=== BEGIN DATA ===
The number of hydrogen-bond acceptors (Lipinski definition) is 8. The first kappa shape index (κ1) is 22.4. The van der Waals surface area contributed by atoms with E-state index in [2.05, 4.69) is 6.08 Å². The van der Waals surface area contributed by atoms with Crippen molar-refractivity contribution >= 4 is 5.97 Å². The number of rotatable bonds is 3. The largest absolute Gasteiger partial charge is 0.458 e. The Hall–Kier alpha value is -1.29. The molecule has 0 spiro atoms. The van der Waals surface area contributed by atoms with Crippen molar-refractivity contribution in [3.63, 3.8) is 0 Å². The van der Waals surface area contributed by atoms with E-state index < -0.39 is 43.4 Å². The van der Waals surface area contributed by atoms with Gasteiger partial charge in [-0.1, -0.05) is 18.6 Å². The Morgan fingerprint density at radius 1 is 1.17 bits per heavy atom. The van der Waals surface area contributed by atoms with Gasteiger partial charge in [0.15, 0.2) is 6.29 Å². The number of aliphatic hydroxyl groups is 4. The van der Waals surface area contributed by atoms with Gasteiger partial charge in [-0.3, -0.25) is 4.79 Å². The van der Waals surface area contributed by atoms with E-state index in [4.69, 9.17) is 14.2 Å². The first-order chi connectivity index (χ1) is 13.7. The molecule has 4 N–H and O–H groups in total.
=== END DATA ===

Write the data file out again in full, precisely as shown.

The number of hydrogen-bond acceptors (Lipinski definition) is 8. The first kappa shape index (κ1) is 22.4. The van der Waals surface area contributed by atoms with E-state index in [2.05, 4.69) is 6.08 Å². The van der Waals surface area contributed by atoms with Crippen molar-refractivity contribution >= 4 is 5.97 Å². The number of rotatable bonds is 3. The largest absolute Gasteiger partial charge is 0.458 e. The Hall–Kier alpha value is -1.29. The molecule has 0 spiro atoms. The van der Waals surface area contributed by atoms with Crippen molar-refractivity contribution in [3.63, 3.8) is 0 Å². The van der Waals surface area contributed by atoms with E-state index < -0.39 is 43.4 Å². The van der Waals surface area contributed by atoms with Gasteiger partial charge in [-0.1, -0.05) is 18.6 Å². The Morgan fingerprint density at radius 1 is 1.17 bits per heavy atom. The van der Waals surface area contributed by atoms with Gasteiger partial charge in [0.15, 0.2) is 6.29 Å². The number of aliphatic hydroxyl groups is 4. The van der Waals surface area contributed by atoms with Gasteiger partial charge in [-0.3, -0.25) is 4.79 Å². The van der Waals surface area contributed by atoms with E-state index in [4.69, 9.17) is 14.2 Å². The first-order chi connectivity index (χ1) is 13.7. The molecule has 4 N–H and O–H groups in total.